Fists of Bruce Lee


"Overall, "Fists of Bruce Lee" isn't a good film, but is nowhere near unwatchable. Due to it's 1970's pop culture (Ho Chung Tao's "Indian" belt buckle is bigger than Elvis Presley's), bizarre-looking gangster goons and initial cheesiness - it's a visual ride."

- Mighty Peking Man

Fists of Bruce Lee (1978)

AKA: Interpol

Director: Ho Chung Tao (aka Bruce Li)

Producer: Chang Yon Har

Cast: Ho Chung Tao (aka Bruce Li), Lo Lieh, Chuan Yuan, Wei Ping Ao, Tong Lung, Chan I Chih, Po Fu Mei

Running Time: 94 min.

Plot: Agent Bruce Li is going undercover to infiltrate a bunch of gangsters in bad polyester suits.

Availability: This title is available at



The true title for this film is Interpol as the film has no real connection to Bruce Lee other than that the film's star James Ho was billed as a Bruce Lee imitator (Hong Kong film producer Jimmy Shaw gave him the name Bruce Li - interestingly this was an alternate spelling of Bruce Lee's name).

On the other side of the coin, we first see him sparring in trousers similar in design to the bottom half of Bruce's (in)famous catsuit. Within the indent of that side of the coin, you also have Paul Wei Ping Ao in this film along with the usage of the nunchaku by Robert Kerver (but then again using a nunchaku in a martial arts movie became kind of synonymous with the image of Bruce Lee anyway).

James Ho's directorial debut is a spy movie as well as a semi-parody of such kinda films, kind of like how Demolition Man succeeds in being an action film and a parody of them. But the difference between both films is that Interpol is only a parody in small doses rather than being simultaneously a spy movie and spy parody because almost every single scene in Demolition Man could be viewed and interpretated from the perspective of it being parody or looked at on a stand-alone basis.

As it comes to mind, I think a lot of the spy parody elements comes from the way James does things in a tongue-in-cheek manner, first & foremost in the way he plays with conventions of the spy genre (unusual gadgets, such as teddy bears & dolls which shoot out poison darts), conspicuously in the way certain characters are presented as caricatures in a self-mocking manner that seems intentional rather than accidental.

To name a few examples to illustrate my points, there's the old man (Master Lo as played by Chan Wai Lau - famous character actor who played Jackie Chan's teacher in Fearless Hyena) who hires James (Mr. Lee) to install a security camera system in his mansion. His demeanour is very comical and theatrical in manner and vocal tone (one gets the sense that the tone of the voice would have been just about the same as in the Chinese version even if the dialogue was different, yet also one gets the sense that the humour would still have been present in the dialogue). His bow tie reminds me of the bat comment Bey Logan made in the commentary of Bullet In The Head for the Hong Kong Legends DVD release.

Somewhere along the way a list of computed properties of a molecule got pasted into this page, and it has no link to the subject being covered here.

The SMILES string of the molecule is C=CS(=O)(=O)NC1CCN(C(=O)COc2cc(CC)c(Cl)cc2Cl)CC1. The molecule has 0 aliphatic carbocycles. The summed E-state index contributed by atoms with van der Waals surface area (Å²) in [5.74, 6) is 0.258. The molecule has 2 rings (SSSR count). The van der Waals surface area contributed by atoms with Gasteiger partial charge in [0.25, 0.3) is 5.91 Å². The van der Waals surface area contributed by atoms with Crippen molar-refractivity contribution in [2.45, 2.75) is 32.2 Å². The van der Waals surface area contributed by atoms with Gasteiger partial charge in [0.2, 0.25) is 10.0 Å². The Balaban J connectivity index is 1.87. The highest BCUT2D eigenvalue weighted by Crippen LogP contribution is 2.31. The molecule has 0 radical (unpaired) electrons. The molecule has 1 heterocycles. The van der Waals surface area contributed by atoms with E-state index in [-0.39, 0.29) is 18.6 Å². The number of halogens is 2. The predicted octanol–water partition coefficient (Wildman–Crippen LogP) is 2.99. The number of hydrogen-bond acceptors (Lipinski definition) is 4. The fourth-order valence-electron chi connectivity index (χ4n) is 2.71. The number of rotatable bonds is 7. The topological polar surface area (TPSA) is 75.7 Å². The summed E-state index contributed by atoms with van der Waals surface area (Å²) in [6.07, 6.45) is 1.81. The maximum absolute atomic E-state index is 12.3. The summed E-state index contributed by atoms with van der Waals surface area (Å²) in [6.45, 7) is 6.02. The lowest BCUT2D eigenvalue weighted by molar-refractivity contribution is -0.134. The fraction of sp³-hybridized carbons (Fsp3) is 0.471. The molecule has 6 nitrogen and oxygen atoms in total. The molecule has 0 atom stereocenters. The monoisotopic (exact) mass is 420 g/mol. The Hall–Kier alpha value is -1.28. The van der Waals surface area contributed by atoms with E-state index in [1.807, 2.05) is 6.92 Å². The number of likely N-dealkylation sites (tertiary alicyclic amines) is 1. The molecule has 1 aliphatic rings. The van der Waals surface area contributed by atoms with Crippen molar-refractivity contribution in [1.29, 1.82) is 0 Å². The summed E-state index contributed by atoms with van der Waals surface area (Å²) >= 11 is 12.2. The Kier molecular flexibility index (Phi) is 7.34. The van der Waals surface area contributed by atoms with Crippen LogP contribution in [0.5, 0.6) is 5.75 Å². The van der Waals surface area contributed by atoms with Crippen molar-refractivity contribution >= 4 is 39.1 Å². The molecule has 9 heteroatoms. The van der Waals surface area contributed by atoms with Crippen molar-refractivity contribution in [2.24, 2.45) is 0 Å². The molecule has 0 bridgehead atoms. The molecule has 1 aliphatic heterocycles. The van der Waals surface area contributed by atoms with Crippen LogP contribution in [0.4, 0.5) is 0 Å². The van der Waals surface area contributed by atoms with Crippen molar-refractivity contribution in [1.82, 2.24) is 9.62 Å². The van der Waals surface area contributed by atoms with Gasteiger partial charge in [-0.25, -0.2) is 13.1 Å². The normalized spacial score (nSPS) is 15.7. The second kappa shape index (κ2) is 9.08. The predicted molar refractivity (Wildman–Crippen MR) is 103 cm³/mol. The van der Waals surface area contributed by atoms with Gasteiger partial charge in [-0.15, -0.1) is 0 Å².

His housekeeper, called Po Chee Chang, portrays and routinely embodies the characteristic stereotype of somebody who pampers their face with a cloth when nervously perspiring.

James' foray into directing is actually an above-average effort which manages to infuse some ideas into a contemporary actioner, something that I find is piquantly enthralling.

Firstly, we have an attempt to make a spy thriller/parody in Hong Kong during a time when there weren't so many movies of this type being produced in Hong Kong.

Secondly, we have several nods towards Yojimbo with James (and his partner) playing off two rival gangs against each other.

...and thirdly we have an attempt to make a contemporary version of one of the most typical plot-lines used in a period martial arts flick: bad guys trying to get a rebel name list.

Watching this movie made me recall Sam Peckinpah's The Osterman Weekend due to its subject matter of surveillance, people trying to outsmart each other and mysterious figures shown to be controlling them and playing them off each other (though it's never done with the same level of perspicaciousness and seriousness as Peckinpah's misunderstood masterpiece).

Coincidentally, there's also a scene involving someone using a bow & arrow and the same concept of having the surveilled house turning into a battleground, whilst somehow avoiding it being used for the climax of the film.

Interestingly, there's the same issue being made that in the privacy of our homes a kind of virus colours our perceptions, poisons potentially floundering friendships and creates death, anarchy & paranoia (which is highlighted through Master Lo's refusal to leave his household and his inability to listen to or trust anyone). There's also that sense that not everyone is who they appear to be as shown by Lee and one of the villains who turns how to be Lee's sidekick. Not to mention that both films have a confusing nature to them.